The $31,203 Road Test

Are you looking for Australia’s biggest and best super fund?

Well, that’s what we’re going to cover today.

You see, the front page of the Australian Financial Review this week said that NAB is the new king of super, claiming the bragging rights of Australia’s biggest retail super fund.

It’s a fair bet that either you, or one of your family, or at least one of your ex-boyfriends, is with NAB.

Now I wouldn’t be doing my job if I didn’t do a road-test on Australia’s biggest retail super fund. So buckle up (because I’m also going to show you how to make $31,203).

Guaranteed.

The Holden Cruze of Super Funds

NAB’s super offering (from this week, branded as ‘MLC Super’) is the financial equivalent of a Holden Cruze.

No-one consciously chooses a Holden Cruze.

It’s just the car that the bored middle-aged woman behind the counter of Budget rent-a-car hands you the keys to. The Cruze is a car that’s foisted upon you. Eventually you’ll get a better one, but right now, well, who gives a toss?

That explains NAB’s super offering right there.

No-one actually does independent research and chooses a NAB fund.

That’s because their performance over the years has been, well, Cruze-like.

According to SuperRatings, over 1, 3, 5 and 7 years, it’s come in near the back of the pack.

That perfectly explains NAB’s hierarchy of needs, which are as follows:

  1. NAB.
  2. NAB Funds Management.
  3. NAB Financial Planner.
  4. NAB Banking (investment loan, mortgages, and credit cards referrals).
  5. Client.

Holden versus Ford

Yet rather than just kick the tyres and drive around the block, I thought I’d line it up in a proper drag race against Australia’s biggest super fund.

Hang on, didn’t I say NAB was the biggest?

No, there’s a difference. NAB has been crowing about being the biggest retail super fund (which means it’s run by a financial services company for profit).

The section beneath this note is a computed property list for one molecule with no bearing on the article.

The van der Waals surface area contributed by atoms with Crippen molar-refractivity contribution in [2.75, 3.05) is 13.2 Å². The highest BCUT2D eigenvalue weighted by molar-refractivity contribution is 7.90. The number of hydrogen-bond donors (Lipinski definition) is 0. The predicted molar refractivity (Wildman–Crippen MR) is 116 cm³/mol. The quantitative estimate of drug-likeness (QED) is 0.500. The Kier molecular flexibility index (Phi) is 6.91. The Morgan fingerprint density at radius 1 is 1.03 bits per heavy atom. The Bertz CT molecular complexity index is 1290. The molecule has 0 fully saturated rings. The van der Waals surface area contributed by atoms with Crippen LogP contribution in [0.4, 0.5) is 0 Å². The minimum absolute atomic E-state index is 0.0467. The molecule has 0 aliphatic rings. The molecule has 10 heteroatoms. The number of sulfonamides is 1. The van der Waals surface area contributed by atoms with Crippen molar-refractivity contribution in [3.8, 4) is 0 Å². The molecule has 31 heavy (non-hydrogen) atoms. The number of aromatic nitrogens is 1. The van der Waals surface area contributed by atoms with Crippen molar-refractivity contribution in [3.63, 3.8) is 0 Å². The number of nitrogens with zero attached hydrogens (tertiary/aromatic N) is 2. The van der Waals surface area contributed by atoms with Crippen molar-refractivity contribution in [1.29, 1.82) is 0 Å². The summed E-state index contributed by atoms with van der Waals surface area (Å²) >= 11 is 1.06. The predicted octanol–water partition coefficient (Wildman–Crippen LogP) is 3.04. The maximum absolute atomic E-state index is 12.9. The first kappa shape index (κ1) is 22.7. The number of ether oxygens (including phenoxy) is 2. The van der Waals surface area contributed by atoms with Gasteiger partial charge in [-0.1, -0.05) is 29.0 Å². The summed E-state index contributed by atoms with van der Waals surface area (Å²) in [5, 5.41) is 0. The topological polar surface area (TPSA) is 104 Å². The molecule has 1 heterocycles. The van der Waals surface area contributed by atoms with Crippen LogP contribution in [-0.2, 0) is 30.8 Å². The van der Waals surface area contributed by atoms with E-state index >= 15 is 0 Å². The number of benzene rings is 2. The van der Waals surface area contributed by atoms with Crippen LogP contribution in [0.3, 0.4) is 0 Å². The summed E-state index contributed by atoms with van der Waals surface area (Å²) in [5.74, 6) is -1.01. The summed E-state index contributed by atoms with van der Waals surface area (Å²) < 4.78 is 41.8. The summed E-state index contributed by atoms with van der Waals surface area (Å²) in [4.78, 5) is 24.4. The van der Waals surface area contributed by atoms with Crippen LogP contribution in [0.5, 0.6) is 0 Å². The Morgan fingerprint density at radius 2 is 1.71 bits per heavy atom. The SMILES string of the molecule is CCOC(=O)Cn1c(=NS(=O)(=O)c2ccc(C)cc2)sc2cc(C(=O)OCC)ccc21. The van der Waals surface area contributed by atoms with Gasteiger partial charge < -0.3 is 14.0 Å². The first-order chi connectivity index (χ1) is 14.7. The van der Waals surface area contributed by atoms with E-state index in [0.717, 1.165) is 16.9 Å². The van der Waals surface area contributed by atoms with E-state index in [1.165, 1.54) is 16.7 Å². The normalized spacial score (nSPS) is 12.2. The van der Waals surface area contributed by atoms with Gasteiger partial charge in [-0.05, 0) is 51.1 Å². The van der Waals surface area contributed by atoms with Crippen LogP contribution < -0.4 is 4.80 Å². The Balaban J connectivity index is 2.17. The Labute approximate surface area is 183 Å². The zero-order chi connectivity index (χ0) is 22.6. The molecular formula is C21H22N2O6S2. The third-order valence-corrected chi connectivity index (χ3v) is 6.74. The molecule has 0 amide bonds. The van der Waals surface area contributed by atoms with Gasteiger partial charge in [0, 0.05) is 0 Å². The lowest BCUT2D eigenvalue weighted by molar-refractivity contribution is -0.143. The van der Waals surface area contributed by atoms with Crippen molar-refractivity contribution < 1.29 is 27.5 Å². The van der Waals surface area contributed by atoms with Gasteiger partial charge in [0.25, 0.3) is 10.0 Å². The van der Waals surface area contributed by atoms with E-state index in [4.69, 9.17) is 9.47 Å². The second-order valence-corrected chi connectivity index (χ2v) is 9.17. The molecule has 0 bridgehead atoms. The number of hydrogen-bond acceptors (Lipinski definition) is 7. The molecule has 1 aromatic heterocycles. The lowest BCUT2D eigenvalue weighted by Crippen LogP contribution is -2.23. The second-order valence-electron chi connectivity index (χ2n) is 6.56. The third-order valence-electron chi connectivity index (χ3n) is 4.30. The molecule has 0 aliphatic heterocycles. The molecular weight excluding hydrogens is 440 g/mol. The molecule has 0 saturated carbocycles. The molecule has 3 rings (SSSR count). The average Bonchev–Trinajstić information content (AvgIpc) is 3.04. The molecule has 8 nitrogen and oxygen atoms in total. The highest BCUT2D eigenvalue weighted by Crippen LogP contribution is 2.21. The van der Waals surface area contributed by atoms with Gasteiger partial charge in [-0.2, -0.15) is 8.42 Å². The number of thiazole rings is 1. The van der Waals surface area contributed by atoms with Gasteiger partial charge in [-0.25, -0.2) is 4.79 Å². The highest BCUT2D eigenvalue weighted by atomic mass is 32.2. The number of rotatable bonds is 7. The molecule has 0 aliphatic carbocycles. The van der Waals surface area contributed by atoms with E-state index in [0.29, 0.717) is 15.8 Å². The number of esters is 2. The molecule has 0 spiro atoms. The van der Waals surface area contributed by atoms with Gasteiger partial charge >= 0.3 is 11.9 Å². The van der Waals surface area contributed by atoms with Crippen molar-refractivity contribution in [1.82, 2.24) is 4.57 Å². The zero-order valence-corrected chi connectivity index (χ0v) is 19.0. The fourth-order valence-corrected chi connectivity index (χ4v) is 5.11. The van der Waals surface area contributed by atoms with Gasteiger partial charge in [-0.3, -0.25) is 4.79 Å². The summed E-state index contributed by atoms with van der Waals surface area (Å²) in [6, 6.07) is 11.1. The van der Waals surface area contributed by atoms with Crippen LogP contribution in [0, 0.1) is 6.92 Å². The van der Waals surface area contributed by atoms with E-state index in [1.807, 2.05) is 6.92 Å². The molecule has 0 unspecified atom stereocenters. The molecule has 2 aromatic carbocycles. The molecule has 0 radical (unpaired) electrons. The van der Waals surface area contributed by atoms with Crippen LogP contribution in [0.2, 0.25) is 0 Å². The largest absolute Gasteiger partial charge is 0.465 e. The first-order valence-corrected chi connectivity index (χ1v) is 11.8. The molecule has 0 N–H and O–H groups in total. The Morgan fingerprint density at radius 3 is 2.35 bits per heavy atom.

The biggest super fund is AustralianSuper, which is an industry fund (i.e. not for profit). It manages $100 billion on behalf of more than 2 million members.

Retail funds have been battling industry funds for years (a real Ford vs Holden battle).

Up until now, industry funds have been out in front, mainly thanks to their lower fees.

Still, the entire industry is as seedy as a night at the dishlickers: Australians are still forking out some of the highest super fees in the world – between 2004 and 2013 the cost of the average fund fell from just 1.4% to 1.2%, even though the total super pool grew from $625 billion to more than $1.6 trillion.

To look at, there’s not much difference between our NAB and AustralianSuper contenders. We’re looking at the ‘balanced’ model for each, which means you’ll get a mix of shares (both Aussie and International), a bit of property, and some bonds and cash.

Where they differ is the sticker price.

AustralianSuper is the poverty pack. You’ll pay an investment fee of 0.57% (which gets the Barefoot rating of “meh” as it’s not the lowest in the market — not by a long shot), plus a $1.50 per week admin fee. Anyway, on a balance of $50,000, that’s costing you $363 each year.

Now for NAB …

Their cheapest option will set you back $623 per annum on the same $50,000 balance.

Next in line is their mainstream model (with leather trim), called ‘MLC Masterkey Fundamentals’, which ups that slightly to $630.

Or, if you’re unlucky to be stuck in one of MLC’s older funds (but still called ‘Masterkey’), get ready to fork out $1,033 in fees every year on a $50,000 balance.

If you (or your dad or your uncle) are still in that fund, then somewhere along the line a NAB salesperson took your boss to the corporate box at the footy and got them on the squirt — in exchange for signing up his entire staff up to a stinker of a corporate super fund.

But maybe that’s about to change …

“National Australia Bank is combining five of its superannuation funds to create the country’s biggest retail fund, promising to share cost reductions from the merger with its 1.3 million super members” said the newspaper this week.

Huh?

“Promising to share cost reductions?”

That didn’t sound very banklike, so I rang up NAB and asked them “specifically how much are you sharing?”

“The majority of our Corporate Super members will receive a 0.04% reduction to their fees… that is the equivalent of $20 per annum on a $50,000 MySuper account balance” said the NAB spokesperson.

That sounds more like it!

The $31,302 Car Crash

When it comes to cars it’s not the driveaway cost that slugs you, what you really need to focus on is your running costs, over years and years and years … it’s the same with super. Let me explain.

Take a kid — let’s call him Freddy Falcon — with $10,000 in AustralianSuper.

He’s earning $60,000, and keeps his nose to the grindstone for the next 40 years.

When he retires his super balance will be (based on very, very conservative projections)… $286,517 in today’s dollars.

His mate — Harry Holden — has the same $10,000, but he goes with MLC MasterKey Super Fundamentals.

He earns the same as Freddy, and works just as long.

And when he clocks off at 60, he’ll pocket $255,314.

In other words, despite being in a balanced fund just like Freddy, he’s $31,203 worse off.

Struth!

That’s enough savings to buy you a Holden Cruze… though I wouldn’t recommend it.

Tread Your Own Path!